That I went a little mad, I could not deny.
Those endless months in mourning clothes saved me and destroyed me; I got used to my own silence and to the delicate passing of footsteps. No one invited me to tea or to dance. They didn’t even ask me to speak over cold dinners; sometimes I had the pleasure of eating alone on the sideboard.
After two months, I should have packed away my black dress, remembering death with just a dark ribbon in my hair. After six months, I should have taken callers and started at the new girls’ high school. But I didn’t, and I wouldn’t—I remained cloaked in ebony satin, my steps slow, as if taken through an ocean of dreams.
I woke, I slept, and I waited, endlessly waited, for my Thomas Rea, who would never call on me again.
After a year, my mother decided to rip down my black crêpe by force.
"They’re your friends," Mama said, brisk as always. "So I sent your card out."
I think she meant for me to argue, but what argument could I make? I was neither widow nor wife.
Freshly seventeen, I should have had roses in my cheeks and laughter in my heart. I should have savored the dawn of spring. But then, I shouldn’t have known, to the drop, how much blood could spill from a boy before he turned gray and breathed no more.
Mama flipped her dough, leaning into it hard to knead it. "You’ll have Mattie and Victoria, and Grace if she’s over that cold of hers. Hope she doesn’t drag it in, anyway. She should know better."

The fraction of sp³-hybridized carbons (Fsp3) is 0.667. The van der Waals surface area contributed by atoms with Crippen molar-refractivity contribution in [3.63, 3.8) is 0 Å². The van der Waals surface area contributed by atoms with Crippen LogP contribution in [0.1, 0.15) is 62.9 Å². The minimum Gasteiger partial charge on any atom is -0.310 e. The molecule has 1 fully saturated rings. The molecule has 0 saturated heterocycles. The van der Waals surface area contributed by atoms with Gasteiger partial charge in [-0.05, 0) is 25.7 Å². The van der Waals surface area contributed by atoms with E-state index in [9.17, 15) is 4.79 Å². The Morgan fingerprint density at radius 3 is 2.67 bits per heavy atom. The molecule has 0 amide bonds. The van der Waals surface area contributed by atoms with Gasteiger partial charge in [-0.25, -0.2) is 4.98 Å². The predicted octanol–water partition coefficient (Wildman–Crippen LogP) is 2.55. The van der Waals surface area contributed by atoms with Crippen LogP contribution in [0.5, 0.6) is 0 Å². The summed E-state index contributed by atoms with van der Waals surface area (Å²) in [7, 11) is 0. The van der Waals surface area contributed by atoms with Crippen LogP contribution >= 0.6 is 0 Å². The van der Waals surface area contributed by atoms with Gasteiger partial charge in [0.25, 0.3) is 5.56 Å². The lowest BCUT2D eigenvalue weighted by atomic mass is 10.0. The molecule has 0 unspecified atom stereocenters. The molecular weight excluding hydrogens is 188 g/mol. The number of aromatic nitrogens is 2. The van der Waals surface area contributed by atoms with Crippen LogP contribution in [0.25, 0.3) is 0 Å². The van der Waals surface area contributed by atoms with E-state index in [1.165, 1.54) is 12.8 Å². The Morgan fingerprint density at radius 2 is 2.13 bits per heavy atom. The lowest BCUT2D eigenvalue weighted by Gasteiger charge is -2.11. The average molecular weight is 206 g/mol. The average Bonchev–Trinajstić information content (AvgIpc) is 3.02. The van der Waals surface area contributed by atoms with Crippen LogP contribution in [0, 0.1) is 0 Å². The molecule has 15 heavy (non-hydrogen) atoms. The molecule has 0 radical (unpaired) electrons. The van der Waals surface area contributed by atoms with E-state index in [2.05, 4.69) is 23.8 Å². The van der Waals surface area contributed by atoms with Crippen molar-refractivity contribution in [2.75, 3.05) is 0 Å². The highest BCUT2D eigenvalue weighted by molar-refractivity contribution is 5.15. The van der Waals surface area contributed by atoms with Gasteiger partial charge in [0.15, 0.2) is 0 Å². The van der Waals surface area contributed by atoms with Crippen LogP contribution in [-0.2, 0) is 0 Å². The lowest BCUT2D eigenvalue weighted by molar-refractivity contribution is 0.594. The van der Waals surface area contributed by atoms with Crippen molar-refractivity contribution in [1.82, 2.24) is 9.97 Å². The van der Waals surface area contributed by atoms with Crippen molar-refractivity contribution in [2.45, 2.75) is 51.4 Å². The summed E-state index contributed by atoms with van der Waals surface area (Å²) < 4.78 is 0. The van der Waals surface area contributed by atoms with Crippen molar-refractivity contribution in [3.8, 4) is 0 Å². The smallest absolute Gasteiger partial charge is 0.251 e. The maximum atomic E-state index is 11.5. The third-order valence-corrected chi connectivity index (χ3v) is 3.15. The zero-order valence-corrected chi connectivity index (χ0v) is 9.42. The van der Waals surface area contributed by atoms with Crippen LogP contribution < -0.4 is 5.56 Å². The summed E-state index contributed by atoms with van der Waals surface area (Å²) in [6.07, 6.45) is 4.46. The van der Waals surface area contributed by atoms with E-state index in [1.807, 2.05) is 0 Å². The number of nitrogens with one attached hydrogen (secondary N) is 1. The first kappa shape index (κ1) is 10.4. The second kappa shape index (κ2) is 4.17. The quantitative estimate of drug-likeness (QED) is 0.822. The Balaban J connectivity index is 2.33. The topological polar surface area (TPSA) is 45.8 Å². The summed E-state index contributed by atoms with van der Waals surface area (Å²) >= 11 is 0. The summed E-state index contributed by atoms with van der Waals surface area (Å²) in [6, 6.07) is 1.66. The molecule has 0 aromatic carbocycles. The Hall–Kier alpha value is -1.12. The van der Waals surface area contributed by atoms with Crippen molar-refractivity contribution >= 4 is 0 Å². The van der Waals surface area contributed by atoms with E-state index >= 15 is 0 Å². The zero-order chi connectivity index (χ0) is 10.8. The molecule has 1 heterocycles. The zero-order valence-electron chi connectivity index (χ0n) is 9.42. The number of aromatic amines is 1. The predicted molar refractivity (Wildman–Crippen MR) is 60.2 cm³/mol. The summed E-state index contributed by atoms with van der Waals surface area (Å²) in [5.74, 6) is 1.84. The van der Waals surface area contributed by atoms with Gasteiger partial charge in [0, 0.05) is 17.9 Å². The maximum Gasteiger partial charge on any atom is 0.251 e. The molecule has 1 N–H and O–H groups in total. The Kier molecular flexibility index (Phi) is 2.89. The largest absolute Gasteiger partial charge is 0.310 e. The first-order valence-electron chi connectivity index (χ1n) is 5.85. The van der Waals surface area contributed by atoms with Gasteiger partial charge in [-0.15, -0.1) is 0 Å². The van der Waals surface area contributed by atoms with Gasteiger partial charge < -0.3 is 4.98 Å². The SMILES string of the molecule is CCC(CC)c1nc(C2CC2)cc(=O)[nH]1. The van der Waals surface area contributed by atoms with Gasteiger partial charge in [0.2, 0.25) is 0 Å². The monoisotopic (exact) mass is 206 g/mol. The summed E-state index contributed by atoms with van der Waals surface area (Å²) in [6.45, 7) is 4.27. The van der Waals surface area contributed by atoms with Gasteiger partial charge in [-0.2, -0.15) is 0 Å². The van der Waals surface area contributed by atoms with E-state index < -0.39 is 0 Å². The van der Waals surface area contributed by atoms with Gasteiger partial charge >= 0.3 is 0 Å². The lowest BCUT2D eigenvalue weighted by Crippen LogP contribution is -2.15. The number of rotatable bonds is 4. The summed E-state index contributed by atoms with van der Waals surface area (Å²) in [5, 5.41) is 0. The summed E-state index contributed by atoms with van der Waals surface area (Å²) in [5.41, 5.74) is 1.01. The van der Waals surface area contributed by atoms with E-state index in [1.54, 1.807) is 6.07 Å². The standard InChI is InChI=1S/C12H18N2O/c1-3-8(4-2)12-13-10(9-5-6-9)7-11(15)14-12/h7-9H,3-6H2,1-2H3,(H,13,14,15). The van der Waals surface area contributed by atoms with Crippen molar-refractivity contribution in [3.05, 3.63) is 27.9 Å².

Winding the paring knife round and round, I bared an apple’s flesh. I had no reply.
"Thought I’d like to invite some badgers, too," Mama said, turning a gray look in my direction. "Maybe we’ll strip to our corsets and have a parade in the park."
When I said nothing still, Mama made an ugly sound. Flipping the dough again, she banged from one end of the counter to the other. What she meant to do I couldn’t imagine. So when she snatched her pine rolling pin and pounded the table in front of me, I jumped.
The knife bit into my thumb.
"Oh, duck," Mama said, her voice strained as she wrapped her apron around my hand. "What did you do that for?"
I shook my head, watching scarlet blossom through white muslin. I had no tears for this ridiculous little wound.
"You’re alive," she said, squeezing until my hand throbbed. Lifting it above my head, she tugged me to my feet. How peculiar it seemed that she didn’t tower over me anymore.
"You’re alive, Zora Stewart," she repeated, catching my chin with her unencumbered hand. "And you have to be alive until your time comes."
Rolling my gaze round to hers, I opened my mouth. As if the creaking of a neglected hinge, my voice came out slow and croaking. "Do you know what I dream?"
" Every night, I drown in fire," I said. Numb, my lips barely shaped my words. "Endlessly, Mama. I drown in it, and the sky is as wide as the sea."
Opening the hot tap, mama rinsed blood from my fingers. "There’s neither heaven nor hell on this earth, but those you make."
"I made none of this."
"And yet you succumb."
Reclaiming my hand, I sat again. "Arrange something for me, then."
"Arrange it yourself," Mama replied. She leaned on the counter, rubbing dry hands drier on her apron. "You’ll take callers this week."
Drawn by habit, I touched the locket at my throat. It held my remembrance of Thomas, a single curl of his hair closed in a silver shell. I had made all my arrangements, and none of them would ever happen. "I meant a match. A marriage. Just to have it done with."
Mama touched my chin, turning my face to hers. "One cage into another is no life at all."